(Last Updated on : 21/02/2014)
Dysentery is a serious condition affecting the large intestine caused by two organisms, protozoa and bacilli. The former is generally known as amoebic dysentery and the latter as bacillary dysentery. An attack of amoebic dysentery is milder in comparison with bacillary dysentery. But while bacillary dysentery can respond quickly to treatment, amoebic dysentery is very difficult for the patient to get rid of this dysentery.
Dysentery is characterized by inflammation and ulceration of the bowel, which is a colic pain in the region of the abdomen and passing of liquid or semi-formed stools with mucus and blood.
Symptoms of Dysentery:
Dysentery may be acute and chronic. The symptoms of each of them are as follows:
This is characterized by pain in the abdomen, diarrhoea and dysenteric motions, where yellowish white mucus and sometimes only blood from the intestinal ulcers passes with stools.
Pain and tenesmus precede the evacuations.
The patient feels a constant desire to evacuate, although there may be nothing to throw off except a little mucus and blood.
There is a feeling of pain in the rectum and along the large intestine.
With the advance of the disease the quantity of mucus and blood increases. Occasionally icasts or shreds of skin like mucous membrane, from small fragments to about 12 inches in length and an inch wide, are seen to pass out with motions. Sometimes pus is also thrown out with motions and often the smell of the stools becomes very unbearable.
All the digestive processes are upset and secretions are changed or stopped.
The saliva becomes acidic instead of being alkaline and the gastric juice itself may become alkaline.
The stomach loses power to digest and absorb food. The bacilli create toxins and the faecal matters formed also increase the further manufacture of toxins and their consequent absorption in blood.
Chronic cases are after-effects of acute attacks, where the patient does not recover completely.
The stools remains putrid and may contain blood, while diarrhoea and constipation may alternate, and general health is disturbed.
In severe cases, the temperature may also rise. It may occasionally become subnormal also.
Causes of Dysentery:
The cause of dysentery, according to modem medical system, is germ infection, since the latter develop in the colon as a result of putrefaction of excessive quantities of animal protein food, fried substances, over-spiced foods and hard to digest fatty substances. However, the real cause of dysentery is the dietary indiscretion and eating of excessive amounts of flesh food in hot weather or tropical climate unsuited to the digestion of such foods. Other causes also include debility, fatigue, chill, lowered vitality, intestinal disorders and overcrowding under unsanitary conditions.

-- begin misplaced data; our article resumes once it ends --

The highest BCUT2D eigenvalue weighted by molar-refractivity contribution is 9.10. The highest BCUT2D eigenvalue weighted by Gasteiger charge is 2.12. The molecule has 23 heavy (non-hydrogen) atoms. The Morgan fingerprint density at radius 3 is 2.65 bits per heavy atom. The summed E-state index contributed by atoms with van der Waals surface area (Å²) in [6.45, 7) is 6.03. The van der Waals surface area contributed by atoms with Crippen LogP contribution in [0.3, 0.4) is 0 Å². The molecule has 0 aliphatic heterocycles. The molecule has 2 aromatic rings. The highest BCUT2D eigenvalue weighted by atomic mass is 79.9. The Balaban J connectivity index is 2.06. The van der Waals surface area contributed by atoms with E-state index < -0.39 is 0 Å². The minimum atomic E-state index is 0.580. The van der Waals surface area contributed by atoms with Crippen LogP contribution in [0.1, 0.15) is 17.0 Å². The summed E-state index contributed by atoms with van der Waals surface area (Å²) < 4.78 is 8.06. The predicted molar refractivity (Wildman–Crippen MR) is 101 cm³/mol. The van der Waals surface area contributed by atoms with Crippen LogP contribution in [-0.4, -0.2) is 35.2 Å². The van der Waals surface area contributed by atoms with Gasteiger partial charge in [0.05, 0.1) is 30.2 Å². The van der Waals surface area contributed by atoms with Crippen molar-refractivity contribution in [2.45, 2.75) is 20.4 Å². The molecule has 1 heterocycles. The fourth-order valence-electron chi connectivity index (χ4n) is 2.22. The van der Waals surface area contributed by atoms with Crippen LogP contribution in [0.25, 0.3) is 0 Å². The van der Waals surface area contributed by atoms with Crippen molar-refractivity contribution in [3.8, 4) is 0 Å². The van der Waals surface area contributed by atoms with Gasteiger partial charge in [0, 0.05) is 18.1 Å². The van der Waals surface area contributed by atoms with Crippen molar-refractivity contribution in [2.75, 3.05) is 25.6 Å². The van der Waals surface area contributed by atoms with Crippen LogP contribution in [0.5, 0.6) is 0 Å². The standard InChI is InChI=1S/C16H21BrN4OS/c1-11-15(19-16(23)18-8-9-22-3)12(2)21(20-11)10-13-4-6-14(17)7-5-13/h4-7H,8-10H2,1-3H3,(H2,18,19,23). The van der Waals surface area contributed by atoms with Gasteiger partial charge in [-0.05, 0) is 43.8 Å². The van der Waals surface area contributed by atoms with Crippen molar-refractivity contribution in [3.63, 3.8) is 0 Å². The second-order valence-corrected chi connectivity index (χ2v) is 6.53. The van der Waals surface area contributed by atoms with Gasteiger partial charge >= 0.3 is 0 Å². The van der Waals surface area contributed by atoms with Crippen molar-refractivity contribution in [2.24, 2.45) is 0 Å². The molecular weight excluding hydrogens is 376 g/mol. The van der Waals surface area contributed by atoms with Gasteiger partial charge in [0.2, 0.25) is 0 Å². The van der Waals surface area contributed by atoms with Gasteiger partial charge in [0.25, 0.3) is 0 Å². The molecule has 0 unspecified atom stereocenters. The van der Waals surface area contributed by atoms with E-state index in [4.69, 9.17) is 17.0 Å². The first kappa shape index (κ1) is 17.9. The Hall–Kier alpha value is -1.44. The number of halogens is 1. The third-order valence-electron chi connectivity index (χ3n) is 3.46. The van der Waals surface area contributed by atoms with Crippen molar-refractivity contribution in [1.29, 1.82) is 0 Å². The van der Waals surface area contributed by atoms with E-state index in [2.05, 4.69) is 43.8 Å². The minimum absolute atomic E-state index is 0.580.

Treatment of Dysentery by Nature Cure:
The treatment of dysentery aims at:
Removing the faecal and toxic matter from the intestines
Alleviating the painful symptoms
Stopping the virulence of the bacteria
Promoting the healing of the ulcer.
Here are a few treatments to go ahead with treating this disease in its acute form.
The patient should fast as long as acute symptoms are present, where he should intake only orange juice and water. Alternatively, the patient should also subsist on buttermilk till the acute symptoms are over, since buttermilk combats offending bacteria and helps establishment of helpful microorganisms in the intestines.
The patient may also be given small doses of castor oil, since this acts as a mild prerogative and facilitates quicker removal of offensive matter, minimizes the strain during motion and also acts as a lubricant to the ulcerated surfaces.
The removal of accumulated poisonous matter should be attempted by giving very low-pressure enema, twice or thrice daily.
The patient should also take complete bed rest as movement induces pain and aggravates distressing symptoms.
A hot water bag may also be applied over the abdomen.
Chronic Form of Dysentery:
After the acute symptoms are over, the patient may be allowed rice, curd, fresh ripe fruits, especially banana, pomegranate and skimmed milk.
Solid foods should be introduced very carefully and gradually according to the pace of recovery, however avoided flesh foods of all kinds as far as possible.
Other foods, which should be avoided are tea, coffee, white sugar and white flour and products made from them as well as alcohol in all forms.
The use of pomegranate rind is another effective remedy for dysentery. About 60 grams of the rind should be boiled in 250 grams of milk. It should be removed from the fire when one third of the milk has evaporated. It should be administered to the patient in three equal doses at suitable intervals.
Lemon juice is very effective in dealing with ordinary cases of dysentery. A few lemons, peeled and sliced, should be added to 250 ml. of water and boiled for a few minutes and this should be strained and taken thrice daily.
Other remedies considered useful in the treatment of dysentery are the use of small pieces of onions mixed with curd and equal parts of tender leaves of the peepal tree, coriander leaves and sugar chewed slowly.